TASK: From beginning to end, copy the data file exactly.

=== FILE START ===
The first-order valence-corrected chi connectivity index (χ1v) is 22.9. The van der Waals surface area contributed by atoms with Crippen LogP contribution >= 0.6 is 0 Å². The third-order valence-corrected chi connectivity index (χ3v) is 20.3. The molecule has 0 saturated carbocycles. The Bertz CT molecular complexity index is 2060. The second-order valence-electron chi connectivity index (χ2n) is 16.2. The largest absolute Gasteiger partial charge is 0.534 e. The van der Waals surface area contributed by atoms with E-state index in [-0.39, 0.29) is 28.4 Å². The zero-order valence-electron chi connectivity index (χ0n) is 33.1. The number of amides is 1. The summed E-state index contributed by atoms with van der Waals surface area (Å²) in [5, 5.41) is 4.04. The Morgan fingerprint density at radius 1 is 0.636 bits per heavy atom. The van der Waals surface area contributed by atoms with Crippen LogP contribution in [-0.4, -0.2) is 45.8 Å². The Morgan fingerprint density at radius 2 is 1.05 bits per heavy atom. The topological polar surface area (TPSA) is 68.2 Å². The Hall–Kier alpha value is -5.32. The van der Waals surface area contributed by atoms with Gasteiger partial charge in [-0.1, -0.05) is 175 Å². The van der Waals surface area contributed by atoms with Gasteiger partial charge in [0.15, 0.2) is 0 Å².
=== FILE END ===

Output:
The first-order valence-corrected chi connectivity index (χ1v) is 22.9. The van der Waals surface area contributed by atoms with Crippen LogP contribution >= 0.6 is 0 Å². The third-order valence-corrected chi connectivity index (χ3v) is 20.3. The molecule has 0 saturated carbocycles. The Bertz CT molecular complexity index is 2060. The second-order valence-electron chi connectivity index (χ2n) is 16.2. The largest absolute Gasteiger partial charge is 0.534 e. The van der Waals surface area contributed by atoms with E-state index in [-0.39, 0.29) is 28.4 Å². The zero-order valence-electron chi connectivity index (χ0n) is 33.1. The number of amides is 1. The summed E-state index contributed by atoms with van der Waals surface area (Å²) in [5, 5.41) is 4.04. The Morgan fingerprint density at radius 1 is 0.636 bits per heavy atom. The van der Waals surface area contributed by atoms with Crippen LogP contribution in [-0.4, -0.2) is 45.8 Å². The Morgan fingerprint density at radius 2 is 1.05 bits per heavy atom. The topological polar surface area (TPSA) is 68.2 Å². The Hall–Kier alpha value is -5.32. The van der Waals surface area contributed by atoms with Gasteiger partial charge in [-0.1, -0.05) is 175 Å². The van der Waals surface area contributed by atoms with Gasteiger partial charge in [0.15, 0.2) is 0 Å².